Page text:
The AUA has published separate guidelines for surgical and medical management of the upper tract stone disease, most recently updated in 2016 and 2019, respectively.[6,7] There are separate EAU guidelines for upper tract stones and bladder stones, both of which received a minor update in 2020.[8,9] Both the guidelines evaluate the strength of evidence using different methods (Appendix 1). The AUA assesses the level of evidence alphabetically and uses specific nomenclature to demonstrate the strength of recommendation. The EAU recommendations are classified as “strong” or “weak” using the modified grading of recommendations assessment, development, and evaluation system[10,11] and the key elements considered by the panel to form the basis of the strength of recommendation.

Although guidelines are a valuable tool for the clinicians, they are not without issue because they are only periodically updated despite new evidence being published continuously. Therefore, caution should be exercised when interpreting the guidelines, particularly for complex cases.

Primary Assessment


Urolithiasis may present with loin pain, fever, nausea, and vomiting or with an incidental finding. Urgent investigation is required in those with features suggestive of infection or solitary kidney (EAU: Strong recommendation). Bladder stones present differently with lower urinary tract symptoms (LUTS) predominantly, but hematuria and suprapubic pain may also be present.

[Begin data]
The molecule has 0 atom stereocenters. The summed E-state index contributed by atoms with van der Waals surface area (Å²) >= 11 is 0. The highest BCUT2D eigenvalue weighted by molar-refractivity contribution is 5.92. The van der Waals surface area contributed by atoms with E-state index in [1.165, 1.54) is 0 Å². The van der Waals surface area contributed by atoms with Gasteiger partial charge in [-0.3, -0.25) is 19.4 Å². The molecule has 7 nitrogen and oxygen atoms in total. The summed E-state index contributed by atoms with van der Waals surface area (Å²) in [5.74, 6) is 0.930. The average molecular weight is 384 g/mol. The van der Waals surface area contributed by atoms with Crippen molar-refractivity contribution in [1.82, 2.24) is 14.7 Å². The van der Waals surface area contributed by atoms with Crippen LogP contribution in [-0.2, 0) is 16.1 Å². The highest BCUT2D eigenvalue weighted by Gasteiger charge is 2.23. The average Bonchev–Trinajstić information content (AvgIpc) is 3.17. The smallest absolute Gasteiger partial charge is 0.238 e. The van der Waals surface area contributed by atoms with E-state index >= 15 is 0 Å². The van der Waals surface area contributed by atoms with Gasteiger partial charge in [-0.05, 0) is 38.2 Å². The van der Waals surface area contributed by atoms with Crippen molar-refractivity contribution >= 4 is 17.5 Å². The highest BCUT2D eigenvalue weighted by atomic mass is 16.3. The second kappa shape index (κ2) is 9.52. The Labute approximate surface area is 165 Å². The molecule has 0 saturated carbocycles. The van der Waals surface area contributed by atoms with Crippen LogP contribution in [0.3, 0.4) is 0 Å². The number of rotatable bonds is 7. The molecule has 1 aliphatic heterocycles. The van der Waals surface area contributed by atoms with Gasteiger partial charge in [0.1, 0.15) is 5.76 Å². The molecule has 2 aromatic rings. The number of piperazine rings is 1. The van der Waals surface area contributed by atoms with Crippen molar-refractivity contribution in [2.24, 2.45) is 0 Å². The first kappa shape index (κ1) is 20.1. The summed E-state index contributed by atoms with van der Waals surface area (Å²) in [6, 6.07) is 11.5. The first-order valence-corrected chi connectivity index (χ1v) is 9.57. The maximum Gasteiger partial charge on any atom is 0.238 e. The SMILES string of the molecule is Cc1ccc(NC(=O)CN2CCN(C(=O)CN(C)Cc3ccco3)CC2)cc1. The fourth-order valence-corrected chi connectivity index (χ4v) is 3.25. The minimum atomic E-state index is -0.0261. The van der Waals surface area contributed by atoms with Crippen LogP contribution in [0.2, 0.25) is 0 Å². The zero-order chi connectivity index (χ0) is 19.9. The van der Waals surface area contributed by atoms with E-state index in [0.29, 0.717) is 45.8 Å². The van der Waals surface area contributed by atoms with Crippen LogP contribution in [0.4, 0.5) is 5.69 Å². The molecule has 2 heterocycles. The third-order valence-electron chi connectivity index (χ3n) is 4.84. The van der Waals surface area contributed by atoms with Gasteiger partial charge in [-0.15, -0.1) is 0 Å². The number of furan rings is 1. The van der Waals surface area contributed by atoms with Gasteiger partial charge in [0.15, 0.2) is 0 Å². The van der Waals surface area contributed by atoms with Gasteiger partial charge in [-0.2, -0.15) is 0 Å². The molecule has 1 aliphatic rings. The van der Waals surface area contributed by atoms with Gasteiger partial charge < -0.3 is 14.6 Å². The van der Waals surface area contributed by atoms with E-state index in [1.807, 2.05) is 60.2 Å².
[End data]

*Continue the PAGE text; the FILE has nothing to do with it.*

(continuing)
Initial Investigations

Renal and ureteric stones

In the presentation of acute flank pain, noncontrast computed tomography (NCCT) is the most sensitive and specific mode of imaging to confirm the diagnosis of upper urinary tract stones (EAU: Strong recommendation). However, the EAU recommends ultrasound (US) to be used initially, if available, because it is inexpensive and radiation-free. If the urinary tract anatomy needs assessment before stone removal, contrast imaging should be performed (EAU: Strong recommendation).

The AUA recommends NCCT before performing percutaneous nephrolithotripsy (PCNL) (AUA: Strong recommendation), and it could identify the candidate’s suitability for shockwave lithotripsy (SWL) versus ureteroscopy (URS) (AUA: Conditional recommendation). If significant renal function impairment is suspected, functional imaging, e.g. diethylene-triamine-penta-acetate or mercaptoacetyltriglycine could be used to assess the renal function (AUA: Conditional recommendation).

In pregnancy, US is the recommended first-line imaging modality with magnetic resonance imaging being the second-line, and low-dose NCCT as the last resort (EAU: Strong recommendation).